Structures 400 and 402 can have widths and heights appropriate to the diameter of object 410 and to the spring force required to hold object 410 in place after insertion without gluing or other additional measures. As noted above, SU-8 can be produced with a height of up to 2 mm under vertical exposure. Therefore, a 2 mm wall at an angle of 45° from a substrate could be processed from a 1.4 mm thick SU-8 layer. Thickness between a wall's upper and lower surfaces would depend on photomask design, and typical thicknesses could be several microns to tens of microns. More generally, a wall could be designed to be sufficiently flexible for multiple insertions.
Cross-section 430 is very similar to
In cross-section 440, masking structure 434 has been moved a distance of Δx to the right relative to layer 432. Light is received at the angle α3 from the normal, where α3 is approximately equal in magnitude but opposite in sign from α1. The exposed portion of layer 432 will similarly extend at an oblique angle α4 that is a function of α3, and α4 will also be approximately equal in magnitude but opposite in sign from α2.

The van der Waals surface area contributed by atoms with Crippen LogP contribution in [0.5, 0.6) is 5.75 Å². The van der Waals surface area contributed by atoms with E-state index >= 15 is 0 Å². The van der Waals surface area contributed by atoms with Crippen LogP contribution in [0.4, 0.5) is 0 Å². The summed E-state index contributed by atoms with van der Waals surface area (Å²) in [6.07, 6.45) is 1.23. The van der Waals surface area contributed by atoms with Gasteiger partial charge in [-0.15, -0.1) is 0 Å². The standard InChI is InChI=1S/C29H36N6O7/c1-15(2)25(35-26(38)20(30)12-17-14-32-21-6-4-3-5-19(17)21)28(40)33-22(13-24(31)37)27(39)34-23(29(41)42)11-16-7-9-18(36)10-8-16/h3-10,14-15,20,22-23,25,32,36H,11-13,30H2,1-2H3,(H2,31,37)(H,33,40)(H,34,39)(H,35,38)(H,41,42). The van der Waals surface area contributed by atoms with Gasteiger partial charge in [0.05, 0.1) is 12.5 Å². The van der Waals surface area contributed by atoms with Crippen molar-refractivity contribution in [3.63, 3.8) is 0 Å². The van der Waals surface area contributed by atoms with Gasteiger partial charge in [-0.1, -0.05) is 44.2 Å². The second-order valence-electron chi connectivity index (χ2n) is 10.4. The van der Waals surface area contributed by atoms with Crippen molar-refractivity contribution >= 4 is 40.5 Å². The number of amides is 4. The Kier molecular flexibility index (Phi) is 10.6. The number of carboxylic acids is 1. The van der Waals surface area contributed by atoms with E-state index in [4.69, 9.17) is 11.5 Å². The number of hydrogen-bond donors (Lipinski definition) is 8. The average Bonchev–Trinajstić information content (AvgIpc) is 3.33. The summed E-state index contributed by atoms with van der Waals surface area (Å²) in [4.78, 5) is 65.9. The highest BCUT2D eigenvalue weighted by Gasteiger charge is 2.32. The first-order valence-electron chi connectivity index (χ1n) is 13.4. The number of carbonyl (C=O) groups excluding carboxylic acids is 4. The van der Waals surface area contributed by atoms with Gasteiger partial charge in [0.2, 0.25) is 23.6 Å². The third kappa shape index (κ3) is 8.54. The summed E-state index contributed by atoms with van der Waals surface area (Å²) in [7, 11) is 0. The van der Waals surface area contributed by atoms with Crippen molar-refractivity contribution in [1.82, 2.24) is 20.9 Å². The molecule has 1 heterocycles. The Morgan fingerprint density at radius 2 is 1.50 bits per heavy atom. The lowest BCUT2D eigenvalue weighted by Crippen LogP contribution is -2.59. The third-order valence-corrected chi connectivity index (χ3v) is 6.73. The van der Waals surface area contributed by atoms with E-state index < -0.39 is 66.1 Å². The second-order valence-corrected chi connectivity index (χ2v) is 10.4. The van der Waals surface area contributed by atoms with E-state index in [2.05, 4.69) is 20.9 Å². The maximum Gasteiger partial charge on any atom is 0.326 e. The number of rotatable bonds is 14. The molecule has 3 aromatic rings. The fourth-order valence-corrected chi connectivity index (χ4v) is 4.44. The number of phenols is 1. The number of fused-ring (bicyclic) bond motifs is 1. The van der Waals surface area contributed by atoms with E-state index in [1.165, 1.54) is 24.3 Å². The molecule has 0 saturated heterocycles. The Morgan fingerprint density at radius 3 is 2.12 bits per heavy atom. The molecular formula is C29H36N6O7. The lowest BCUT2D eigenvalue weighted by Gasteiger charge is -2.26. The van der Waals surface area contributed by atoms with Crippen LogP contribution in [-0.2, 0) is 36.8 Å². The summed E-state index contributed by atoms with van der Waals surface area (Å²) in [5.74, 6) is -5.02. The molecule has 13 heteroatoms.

Cross-section 450 shows the structure obtained after development of layer 432 and removal of nonexposed photoresist. As can be seen, structure 400 extends at the angle α2 from the normal to surface 404, while structure 402 extends at the angle α4 from the normal to surface 404.
During a first backside illumination, light is incident on the backside of substrate 470 at the angle α1 from the normal. Then, during a second backside exposure, light is incident on the backside of substrate 470 at the angle α2. The resulting exposed regions are therefore v-shaped with wall-like legs or wings extending toward each other.
Insertion of a tubular object between a pair of oblique walls or wall-like structures can be problematic. If the walls are closely spaced with little separation, top insertion may be difficult, and end insertion may be desirable. With structures as in